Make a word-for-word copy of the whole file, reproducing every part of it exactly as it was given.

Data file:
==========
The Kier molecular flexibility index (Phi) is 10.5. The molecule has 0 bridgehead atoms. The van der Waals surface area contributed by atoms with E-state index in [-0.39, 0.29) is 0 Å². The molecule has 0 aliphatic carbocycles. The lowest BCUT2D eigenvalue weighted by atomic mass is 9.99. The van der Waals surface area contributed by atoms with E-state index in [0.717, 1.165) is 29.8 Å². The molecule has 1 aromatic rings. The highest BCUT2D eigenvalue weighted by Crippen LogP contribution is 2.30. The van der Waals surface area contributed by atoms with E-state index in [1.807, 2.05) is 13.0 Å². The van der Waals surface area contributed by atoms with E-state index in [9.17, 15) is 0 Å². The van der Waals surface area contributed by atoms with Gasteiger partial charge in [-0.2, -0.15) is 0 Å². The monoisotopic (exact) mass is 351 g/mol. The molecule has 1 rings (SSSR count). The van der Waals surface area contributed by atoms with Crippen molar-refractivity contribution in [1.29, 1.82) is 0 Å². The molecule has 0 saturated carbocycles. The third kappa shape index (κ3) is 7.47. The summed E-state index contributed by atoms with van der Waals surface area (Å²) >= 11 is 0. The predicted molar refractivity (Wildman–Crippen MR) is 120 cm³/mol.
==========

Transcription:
The Kier molecular flexibility index (Phi) is 10.5. The molecule has 0 bridgehead atoms. The van der Waals surface area contributed by atoms with E-state index in [-0.39, 0.29) is 0 Å². The molecule has 0 aliphatic carbocycles. The lowest BCUT2D eigenvalue weighted by atomic mass is 9.99. The van der Waals surface area contributed by atoms with E-state index in [0.717, 1.165) is 29.8 Å². The molecule has 1 aromatic rings. The highest BCUT2D eigenvalue weighted by Crippen LogP contribution is 2.30. The van der Waals surface area contributed by atoms with E-state index in [1.807, 2.05) is 13.0 Å². The van der Waals surface area contributed by atoms with E-state index in [9.17, 15) is 0 Å². The van der Waals surface area contributed by atoms with Gasteiger partial charge in [-0.2, -0.15) is 0 Å². The monoisotopic (exact) mass is 351 g/mol. The molecule has 1 rings (SSSR count). The van der Waals surface area contributed by atoms with Crippen molar-refractivity contribution in [1.29, 1.82) is 0 Å². The molecule has 0 saturated carbocycles. The third kappa shape index (κ3) is 7.47. The summed E-state index contributed by atoms with van der Waals surface area (Å²) >= 11 is 0. The predicted molar refractivity (Wildman–Crippen MR) is 120 cm³/mol.